ロートサウルス（Rhoetosaurus Brownei）は１９２４年にDurham Douns Station（ダーハムダウンズ農場）で発見されました。
Injune Creek bed (Hutton Sandstone)の地層からです。
0ne of Australia's largest dinosaurs was Rhoetosaurus Brownei, a giant plant-eater that lived in Queensland about 190 million years ago, during the Lower Jurassic Period（Toarcian Stage）.
Rhoetosaurus is known from a single specimen discovered in 1924.
lts fossilised bones were found in a rocky gully on Taloona Station, near Roma in the south west of the state.
The dinosaur was named after the station manager, A.J.Browne, who sent some of the bones to the Queensland Museum and later helped recover more of the skeleton, including parts of the neck, back, tail, ischium, ribs and femur.
The lower part of the animal's right hind leg and near complete foot were collected from the same area by Museum scientists in 1976.
Rhoetosaurus was a sauropod dinosaur and its name comes from Rhoetos, a mythological Greek giant and saurus meaning lizard.
Sauropods were long-necked, big-bodied reptiles that carried their long tails in the air.
They were quadrupeds（four-footed） and they existed in many parts of the world, probably from about 210 million years ago （at the start of the Jurassic Period） to 65 million years ago （at the end of the Cretaceous Period）.
The sauropod group included the largest land animals of all time.
There were two subgroups exemplified by Seismosaurus （longest） with long tails and big hindlegs, and Brachiosaurus （heaviest） with big necks and forelegs, shorter hind legs and tails．
The hind feet of a sauropod （and in some brachiosaurs, possibly the front feet too） were padded with connective tissue like those of an elephant. This spread the animal's weight over a large area （reduced the pressure on the feet） and cushioned the bones.
So far, sauropod remains have been found on all continents except Antarctica and fossilised eggs, believed to have come from sauropods, have been found in Europe, North America, and Asia.
Rhoetosaurus is important because it is one of the oldest known sauropods.
Although the Rhoetosaurus skeleton is incomplete, by comparing it with sauropods from other parts of the world, scientists have been able to reconstruct the form of the living dinosaur and build up a picture of how it may have lived.
The fossilised bones of Rhoetosaurus are immense. The femur（thigh bone）, for example, is 1.5m long. Rhoetosaurus measured 3.4 m tall at the hip, a little shorter at the shoulder and 14 m to 17 m from its snout to the tip of its tail.
Rhoetosaurus may have weighed more than 20 tonnes-as much as four elephants. Large as this is, it is possible that Brachiosaurus, a sauropod from Africa, North America and Europe, may have weighed between 60 and 80 tonnes.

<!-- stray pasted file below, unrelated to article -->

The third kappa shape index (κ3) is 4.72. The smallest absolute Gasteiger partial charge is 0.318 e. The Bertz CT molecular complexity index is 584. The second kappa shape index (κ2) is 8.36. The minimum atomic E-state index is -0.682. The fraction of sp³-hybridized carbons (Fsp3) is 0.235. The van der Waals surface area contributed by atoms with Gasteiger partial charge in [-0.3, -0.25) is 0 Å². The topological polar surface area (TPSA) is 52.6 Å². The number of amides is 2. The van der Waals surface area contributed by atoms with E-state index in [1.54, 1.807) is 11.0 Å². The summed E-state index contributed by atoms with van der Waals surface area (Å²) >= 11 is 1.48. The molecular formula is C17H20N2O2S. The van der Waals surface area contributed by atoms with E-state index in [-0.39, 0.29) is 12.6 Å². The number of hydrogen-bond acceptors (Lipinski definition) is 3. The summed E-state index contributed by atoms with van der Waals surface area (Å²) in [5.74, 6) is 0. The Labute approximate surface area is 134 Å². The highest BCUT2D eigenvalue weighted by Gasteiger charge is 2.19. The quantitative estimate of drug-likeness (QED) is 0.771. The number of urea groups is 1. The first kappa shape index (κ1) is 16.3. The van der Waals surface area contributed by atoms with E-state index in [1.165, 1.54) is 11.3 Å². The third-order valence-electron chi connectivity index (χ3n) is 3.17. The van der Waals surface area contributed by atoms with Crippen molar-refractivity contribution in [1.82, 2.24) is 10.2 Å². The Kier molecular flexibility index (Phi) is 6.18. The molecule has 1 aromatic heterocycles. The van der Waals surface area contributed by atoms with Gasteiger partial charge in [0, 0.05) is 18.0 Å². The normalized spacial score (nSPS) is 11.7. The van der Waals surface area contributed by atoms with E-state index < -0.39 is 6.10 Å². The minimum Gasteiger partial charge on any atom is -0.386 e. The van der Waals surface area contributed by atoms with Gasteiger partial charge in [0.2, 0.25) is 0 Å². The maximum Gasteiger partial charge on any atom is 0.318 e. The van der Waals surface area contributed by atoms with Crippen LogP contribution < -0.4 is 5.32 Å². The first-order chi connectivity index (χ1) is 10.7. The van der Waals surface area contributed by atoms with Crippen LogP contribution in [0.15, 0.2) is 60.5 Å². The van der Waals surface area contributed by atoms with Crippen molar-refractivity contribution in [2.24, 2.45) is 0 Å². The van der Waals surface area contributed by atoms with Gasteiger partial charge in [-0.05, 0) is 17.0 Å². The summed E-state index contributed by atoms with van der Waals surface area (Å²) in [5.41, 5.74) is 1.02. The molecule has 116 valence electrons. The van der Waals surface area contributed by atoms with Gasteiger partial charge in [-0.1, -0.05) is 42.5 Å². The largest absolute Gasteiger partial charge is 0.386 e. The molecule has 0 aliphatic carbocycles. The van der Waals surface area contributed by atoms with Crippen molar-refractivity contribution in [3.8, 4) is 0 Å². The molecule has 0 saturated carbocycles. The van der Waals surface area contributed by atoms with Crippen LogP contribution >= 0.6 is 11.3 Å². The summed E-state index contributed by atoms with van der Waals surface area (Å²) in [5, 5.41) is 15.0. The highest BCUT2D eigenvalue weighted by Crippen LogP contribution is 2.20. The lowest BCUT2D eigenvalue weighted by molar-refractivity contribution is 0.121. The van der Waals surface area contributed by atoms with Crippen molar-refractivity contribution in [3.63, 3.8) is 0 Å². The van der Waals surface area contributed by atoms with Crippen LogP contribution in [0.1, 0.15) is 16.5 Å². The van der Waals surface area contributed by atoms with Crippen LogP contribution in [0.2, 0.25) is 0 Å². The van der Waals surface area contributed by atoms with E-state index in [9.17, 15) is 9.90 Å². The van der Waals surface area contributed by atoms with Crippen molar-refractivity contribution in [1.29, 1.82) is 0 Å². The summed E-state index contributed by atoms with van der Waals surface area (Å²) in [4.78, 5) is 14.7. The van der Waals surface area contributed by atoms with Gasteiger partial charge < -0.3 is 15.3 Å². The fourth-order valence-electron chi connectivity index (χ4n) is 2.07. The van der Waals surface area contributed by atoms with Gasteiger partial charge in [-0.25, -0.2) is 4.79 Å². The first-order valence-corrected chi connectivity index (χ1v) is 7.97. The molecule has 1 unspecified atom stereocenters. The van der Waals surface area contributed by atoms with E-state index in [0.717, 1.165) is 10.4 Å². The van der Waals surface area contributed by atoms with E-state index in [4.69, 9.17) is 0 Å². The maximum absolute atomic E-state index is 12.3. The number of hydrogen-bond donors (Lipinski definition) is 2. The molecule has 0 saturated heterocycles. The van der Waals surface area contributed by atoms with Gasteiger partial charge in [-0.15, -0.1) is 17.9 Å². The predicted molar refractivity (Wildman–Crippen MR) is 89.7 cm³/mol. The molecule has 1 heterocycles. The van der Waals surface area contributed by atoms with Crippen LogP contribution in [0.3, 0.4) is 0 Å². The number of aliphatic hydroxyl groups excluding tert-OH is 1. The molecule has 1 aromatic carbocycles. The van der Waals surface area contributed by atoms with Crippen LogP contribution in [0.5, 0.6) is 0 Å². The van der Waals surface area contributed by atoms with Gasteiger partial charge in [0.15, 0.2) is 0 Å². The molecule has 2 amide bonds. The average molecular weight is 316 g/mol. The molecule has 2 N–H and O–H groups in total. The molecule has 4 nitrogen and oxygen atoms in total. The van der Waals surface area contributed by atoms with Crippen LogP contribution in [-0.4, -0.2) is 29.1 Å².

Two North American sauropods, Supersaurus and Ultrasaurus, may have been even bigger.
Every large animal has to adapt to the problems of weight and Rhoetosaurus was no exception. Its legs had to support the body's weight, and withstand the impact of stepping without the pressure becoming too great for the joint cartilages.
To help overcome this weight problem, sauropods developed light-weight trunk vertebrae. In Rhoetosaurus the centres of the trunk vertebrae were apparently made of cartilage, a lighter and more elastic tissue than bone, and had a very thin surface coating of bone.
This reduced the weight of the skeleton without significantly reducing its rigidity.
ln the fossils from Taloona Station, the cartilage decayed after the animal died and the cavity of each vertebra was filled with sand and twigs which slowly turned to rock.
Like other sauropods, Rhoetosaurus had a very long neck which was flexible enough to have allowed the animal to feed at ground level or to have stretched up to the tree-tops for food.
A single vertebra from the neck is about 2 1/2 times as long as a vertebra from the back. The neck vertebrae, as well as those from the animal's tail, were very strong. Although a sauropod could strike fearful blows with its neck, its most powerful defensive weapon was its long supple tail. Massive muscles attached to the tail venebrae, and more supple joints at the base and tip of the tail, allowed the tail to be swept around with great agility and force.
Some sauropods had long tapering tails with whiplash-like ends.
Even though the end of its tail has not been preserved, scientists believe Rhoetosaurus had a whiplash tail because of other modified bones that have been found higher in the tail.